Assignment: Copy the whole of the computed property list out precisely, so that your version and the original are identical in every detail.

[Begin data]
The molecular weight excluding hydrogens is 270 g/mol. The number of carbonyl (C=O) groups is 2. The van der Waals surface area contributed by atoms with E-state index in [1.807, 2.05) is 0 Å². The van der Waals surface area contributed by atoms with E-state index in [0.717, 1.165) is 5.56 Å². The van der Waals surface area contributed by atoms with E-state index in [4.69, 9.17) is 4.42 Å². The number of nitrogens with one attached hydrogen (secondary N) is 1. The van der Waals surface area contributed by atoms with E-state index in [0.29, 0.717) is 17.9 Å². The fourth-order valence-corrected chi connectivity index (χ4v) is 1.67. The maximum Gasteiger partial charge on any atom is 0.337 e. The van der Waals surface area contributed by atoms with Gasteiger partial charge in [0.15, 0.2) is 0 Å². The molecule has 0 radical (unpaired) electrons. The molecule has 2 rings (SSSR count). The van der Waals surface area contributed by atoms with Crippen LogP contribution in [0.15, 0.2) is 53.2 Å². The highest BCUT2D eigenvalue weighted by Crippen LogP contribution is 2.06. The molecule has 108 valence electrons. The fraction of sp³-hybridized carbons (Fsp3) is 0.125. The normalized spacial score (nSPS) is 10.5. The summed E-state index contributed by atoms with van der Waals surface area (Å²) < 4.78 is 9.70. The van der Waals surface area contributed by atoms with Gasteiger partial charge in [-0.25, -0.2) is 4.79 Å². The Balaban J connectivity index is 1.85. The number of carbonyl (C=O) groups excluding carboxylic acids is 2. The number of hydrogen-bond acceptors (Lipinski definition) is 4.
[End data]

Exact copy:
The molecular weight excluding hydrogens is 270 g/mol. The number of carbonyl (C=O) groups is 2. The van der Waals surface area contributed by atoms with E-state index in [1.807, 2.05) is 0 Å². The van der Waals surface area contributed by atoms with E-state index in [0.717, 1.165) is 5.56 Å². The van der Waals surface area contributed by atoms with E-state index in [4.69, 9.17) is 4.42 Å². The number of nitrogens with one attached hydrogen (secondary N) is 1. The van der Waals surface area contributed by atoms with E-state index in [0.29, 0.717) is 17.9 Å². The fourth-order valence-corrected chi connectivity index (χ4v) is 1.67. The maximum Gasteiger partial charge on any atom is 0.337 e. The van der Waals surface area contributed by atoms with Gasteiger partial charge in [0.15, 0.2) is 0 Å². The molecule has 0 radical (unpaired) electrons. The molecule has 2 rings (SSSR count). The van der Waals surface area contributed by atoms with Crippen LogP contribution in [0.15, 0.2) is 53.2 Å². The highest BCUT2D eigenvalue weighted by Crippen LogP contribution is 2.06. The molecule has 108 valence electrons. The fraction of sp³-hybridized carbons (Fsp3) is 0.125. The normalized spacial score (nSPS) is 10.5. The summed E-state index contributed by atoms with van der Waals surface area (Å²) < 4.78 is 9.70. The van der Waals surface area contributed by atoms with Gasteiger partial charge in [-0.25, -0.2) is 4.79 Å². The Balaban J connectivity index is 1.85. The number of carbonyl (C=O) groups excluding carboxylic acids is 2. The number of hydrogen-bond acceptors (Lipinski definition) is 4.